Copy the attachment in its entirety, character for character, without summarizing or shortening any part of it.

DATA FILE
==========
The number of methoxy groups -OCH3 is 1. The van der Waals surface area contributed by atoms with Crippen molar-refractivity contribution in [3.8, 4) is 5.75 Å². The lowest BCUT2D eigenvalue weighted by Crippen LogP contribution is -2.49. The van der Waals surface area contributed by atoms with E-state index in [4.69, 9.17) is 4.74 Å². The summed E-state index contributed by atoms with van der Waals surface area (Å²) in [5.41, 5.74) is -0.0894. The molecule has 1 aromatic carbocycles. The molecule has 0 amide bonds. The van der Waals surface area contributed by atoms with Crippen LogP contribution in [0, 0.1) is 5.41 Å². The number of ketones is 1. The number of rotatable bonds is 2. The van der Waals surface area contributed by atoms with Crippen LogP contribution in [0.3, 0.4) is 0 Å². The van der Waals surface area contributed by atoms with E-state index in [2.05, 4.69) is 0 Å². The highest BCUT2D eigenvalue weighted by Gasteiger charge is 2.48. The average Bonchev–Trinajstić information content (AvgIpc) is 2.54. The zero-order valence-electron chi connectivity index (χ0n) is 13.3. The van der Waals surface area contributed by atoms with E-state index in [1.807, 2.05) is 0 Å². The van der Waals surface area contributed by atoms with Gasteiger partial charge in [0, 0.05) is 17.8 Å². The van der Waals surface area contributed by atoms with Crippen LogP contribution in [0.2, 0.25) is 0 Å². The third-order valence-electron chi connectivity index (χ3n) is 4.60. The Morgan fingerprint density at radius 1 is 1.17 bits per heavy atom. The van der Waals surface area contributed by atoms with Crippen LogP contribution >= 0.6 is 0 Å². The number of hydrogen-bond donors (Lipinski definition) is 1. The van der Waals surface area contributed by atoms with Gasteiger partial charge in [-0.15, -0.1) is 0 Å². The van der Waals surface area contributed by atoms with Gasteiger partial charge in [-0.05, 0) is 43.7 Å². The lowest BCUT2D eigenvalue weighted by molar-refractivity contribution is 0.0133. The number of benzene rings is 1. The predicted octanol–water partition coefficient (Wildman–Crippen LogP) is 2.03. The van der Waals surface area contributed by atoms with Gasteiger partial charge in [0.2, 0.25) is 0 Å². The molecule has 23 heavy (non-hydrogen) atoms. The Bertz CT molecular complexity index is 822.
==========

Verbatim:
The number of methoxy groups -OCH3 is 1. The van der Waals surface area contributed by atoms with Crippen molar-refractivity contribution in [3.8, 4) is 5.75 Å². The lowest BCUT2D eigenvalue weighted by Crippen LogP contribution is -2.49. The van der Waals surface area contributed by atoms with E-state index in [4.69, 9.17) is 4.74 Å². The summed E-state index contributed by atoms with van der Waals surface area (Å²) in [5.41, 5.74) is -0.0894. The molecule has 1 aromatic carbocycles. The molecule has 0 amide bonds. The van der Waals surface area contributed by atoms with Crippen LogP contribution in [0, 0.1) is 5.41 Å². The number of ketones is 1. The number of rotatable bonds is 2. The van der Waals surface area contributed by atoms with Crippen LogP contribution in [0.3, 0.4) is 0 Å². The van der Waals surface area contributed by atoms with E-state index in [2.05, 4.69) is 0 Å². The highest BCUT2D eigenvalue weighted by Gasteiger charge is 2.48. The average Bonchev–Trinajstić information content (AvgIpc) is 2.54. The zero-order valence-electron chi connectivity index (χ0n) is 13.3. The van der Waals surface area contributed by atoms with E-state index in [1.807, 2.05) is 0 Å². The van der Waals surface area contributed by atoms with Gasteiger partial charge in [0, 0.05) is 17.8 Å². The van der Waals surface area contributed by atoms with Crippen LogP contribution in [0.2, 0.25) is 0 Å². The third-order valence-electron chi connectivity index (χ3n) is 4.60. The Morgan fingerprint density at radius 1 is 1.17 bits per heavy atom. The van der Waals surface area contributed by atoms with Crippen LogP contribution >= 0.6 is 0 Å². The number of hydrogen-bond donors (Lipinski definition) is 1. The van der Waals surface area contributed by atoms with Gasteiger partial charge in [-0.15, -0.1) is 0 Å². The van der Waals surface area contributed by atoms with Gasteiger partial charge in [-0.05, 0) is 43.7 Å². The lowest BCUT2D eigenvalue weighted by molar-refractivity contribution is 0.0133. The number of benzene rings is 1. The predicted octanol–water partition coefficient (Wildman–Crippen LogP) is 2.03. The van der Waals surface area contributed by atoms with Gasteiger partial charge in [0.2, 0.25) is 0 Å². The molecule has 23 heavy (non-hydrogen) atoms. The Bertz CT molecular complexity index is 822.